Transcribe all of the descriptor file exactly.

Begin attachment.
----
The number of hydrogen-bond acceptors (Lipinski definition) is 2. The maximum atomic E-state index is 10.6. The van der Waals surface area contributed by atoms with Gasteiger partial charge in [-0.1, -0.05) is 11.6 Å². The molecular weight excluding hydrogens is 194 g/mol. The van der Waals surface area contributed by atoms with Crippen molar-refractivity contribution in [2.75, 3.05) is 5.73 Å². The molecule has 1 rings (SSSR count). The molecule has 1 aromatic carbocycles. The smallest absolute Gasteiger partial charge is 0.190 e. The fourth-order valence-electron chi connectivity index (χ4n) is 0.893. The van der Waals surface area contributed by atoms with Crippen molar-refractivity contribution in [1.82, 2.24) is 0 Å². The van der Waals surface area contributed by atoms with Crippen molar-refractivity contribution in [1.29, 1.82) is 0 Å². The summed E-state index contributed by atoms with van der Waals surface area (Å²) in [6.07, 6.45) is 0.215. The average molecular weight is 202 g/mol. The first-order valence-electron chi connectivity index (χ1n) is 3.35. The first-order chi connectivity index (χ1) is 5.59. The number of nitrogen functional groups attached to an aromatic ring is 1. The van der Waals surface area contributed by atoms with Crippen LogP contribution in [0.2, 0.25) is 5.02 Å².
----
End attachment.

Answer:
The number of hydrogen-bond acceptors (Lipinski definition) is 2. The maximum atomic E-state index is 10.6. The van der Waals surface area contributed by atoms with Gasteiger partial charge in [-0.1, -0.05) is 11.6 Å². The molecular weight excluding hydrogens is 194 g/mol. The van der Waals surface area contributed by atoms with Crippen molar-refractivity contribution in [2.75, 3.05) is 5.73 Å². The molecule has 1 rings (SSSR count). The molecule has 1 aromatic carbocycles. The smallest absolute Gasteiger partial charge is 0.190 e. The fourth-order valence-electron chi connectivity index (χ4n) is 0.893. The van der Waals surface area contributed by atoms with Crippen molar-refractivity contribution in [1.82, 2.24) is 0 Å². The van der Waals surface area contributed by atoms with Crippen molar-refractivity contribution in [1.29, 1.82) is 0 Å². The summed E-state index contributed by atoms with van der Waals surface area (Å²) in [6.07, 6.45) is 0.215. The average molecular weight is 202 g/mol. The first-order valence-electron chi connectivity index (χ1n) is 3.35. The first-order chi connectivity index (χ1) is 5.59. The number of nitrogen functional groups attached to an aromatic ring is 1. The van der Waals surface area contributed by atoms with Crippen LogP contribution in [0.2, 0.25) is 5.02 Å².